FOR YEARS, PEOPLE have operated in ultra-competitive business environments where they have been told that the harder they work, the bigger the reward.
We’ve all heard cliched management slogans like “lunch is for wimps” and “if you can’t take the heat, get out of the kitchen”. Macho phrases from a bygone era that were designed to motivate through guilt or fear – a sense that if you weren’t careful you’d look like you just weren’t up to the job.
I’ve been through this myself. In the early part of my career, I worked long hours. No lunch break. Incredible stress. A constant sense of pressure building up.
It was tough, sometimes demotivating and often left me feeling like I had so much more to give – despite the fact I’d already given so much of myself.
Over time and through both learning and experience, I realised that such environments can not only put people under unhealthy pressure to get things done, but can lead to muted collaboration, low levels of trust and, in the end, poorer performance.
Today, I like to think we live in more enlightened times.
Psychological safety and high performance
I am a firm believer in psychological safety and I am very deliberate in the way I foster a psychologically safe working environment for my teams.
Psychological safety is about creating a working environment in which employees can be their true selves, feel secure in speaking up and in taking risks and where trust and respect form the foundation of high-performance teams. This is a world away from the ultra-aggressive traditional business environment, but delivers stronger results.
It’s very important to note that this is not about getting rid of tough business goals and targets – it’s about providing the environment that allows teams to thrive and deliver their best work. This is a robust and realisable concept, backed up by research.
How to lead the charge
As a leader, how do you start to create this type of environment?
For me it starts with my values – I share them with my team. I want them to understand what matters to me as an individual and what I’m striving for both inside and outside work. I tell them about my career goals, the legacy I want to leave behind, my financial plan and how I think about my own well-being.
Ultimately, I describe to them what enables me to be at my peak performance. I encourage my team to understand the same thing about themselves and to discuss it with their teams. This creates permission for everyone to explore what peak performance looks like for them and those around them.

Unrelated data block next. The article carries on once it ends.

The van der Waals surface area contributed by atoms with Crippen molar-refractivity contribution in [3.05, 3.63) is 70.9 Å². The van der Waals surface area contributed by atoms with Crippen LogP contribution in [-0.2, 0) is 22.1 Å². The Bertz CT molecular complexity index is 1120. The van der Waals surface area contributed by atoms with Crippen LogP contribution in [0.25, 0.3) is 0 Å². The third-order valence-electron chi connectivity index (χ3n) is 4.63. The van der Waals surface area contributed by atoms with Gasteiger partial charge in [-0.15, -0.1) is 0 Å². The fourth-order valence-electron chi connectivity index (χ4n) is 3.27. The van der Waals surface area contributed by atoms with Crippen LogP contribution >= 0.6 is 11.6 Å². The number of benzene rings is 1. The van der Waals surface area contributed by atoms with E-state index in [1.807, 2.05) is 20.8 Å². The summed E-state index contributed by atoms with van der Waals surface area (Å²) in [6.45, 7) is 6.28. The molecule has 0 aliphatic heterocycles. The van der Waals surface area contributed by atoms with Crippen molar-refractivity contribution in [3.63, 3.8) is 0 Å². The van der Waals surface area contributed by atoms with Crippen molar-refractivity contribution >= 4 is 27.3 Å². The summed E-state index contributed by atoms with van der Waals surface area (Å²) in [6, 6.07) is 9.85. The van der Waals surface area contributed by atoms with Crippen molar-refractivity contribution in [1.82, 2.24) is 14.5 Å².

This can be a new experience for employees but it is one that speaks directly to the culture of an entire organisation. It’s sometimes daunting, but I strive for our people to be free to share as little or as much as they want to.
I know I have a similar set of values to most of my colleagues, and they map closely to our company values too: trust, customer success, innovation and equality. This serves to drive a joined up and values-led approach to the way that we make decisions and take risks.
Take a value like “customer success” as an example. When our employees embody this value they are empowered to be brave and make decisions based on what’s right for the customer, even if it affects our business in some negative, short-term way.
That’s the thinking I aim to drive within my teams. Solve for the company and solve for the long-term whenever possible.
And we’ve found teams are responding to this approach. As openness, transparency and authenticity are adopted more prevalently, coupled with a clear set of values, there is a direct positive correlation with employee engagement survey results.
Get ready for a competitive future
In the future, businesses will change and competition will increase. Companies built on the power of democratising services like the cloud are more able than ever to disrupt and transform industries and to challenge the status quo.
At the same time, employees are looking for more than financial remuneration – they’re looking for meaningful work that supports their values and provides purpose.
To build thriving companies with high-performance environments, leaders must be prepared to be vulnerable and open, fostering psychologically safe working environments and driving values-based cultures.
This is how organisations will innovate, compete and attract and retain the best talent. And lunch? Lunch is for winners.
Chris Ciauri is executive vice president of Salesforce in the EMEA market.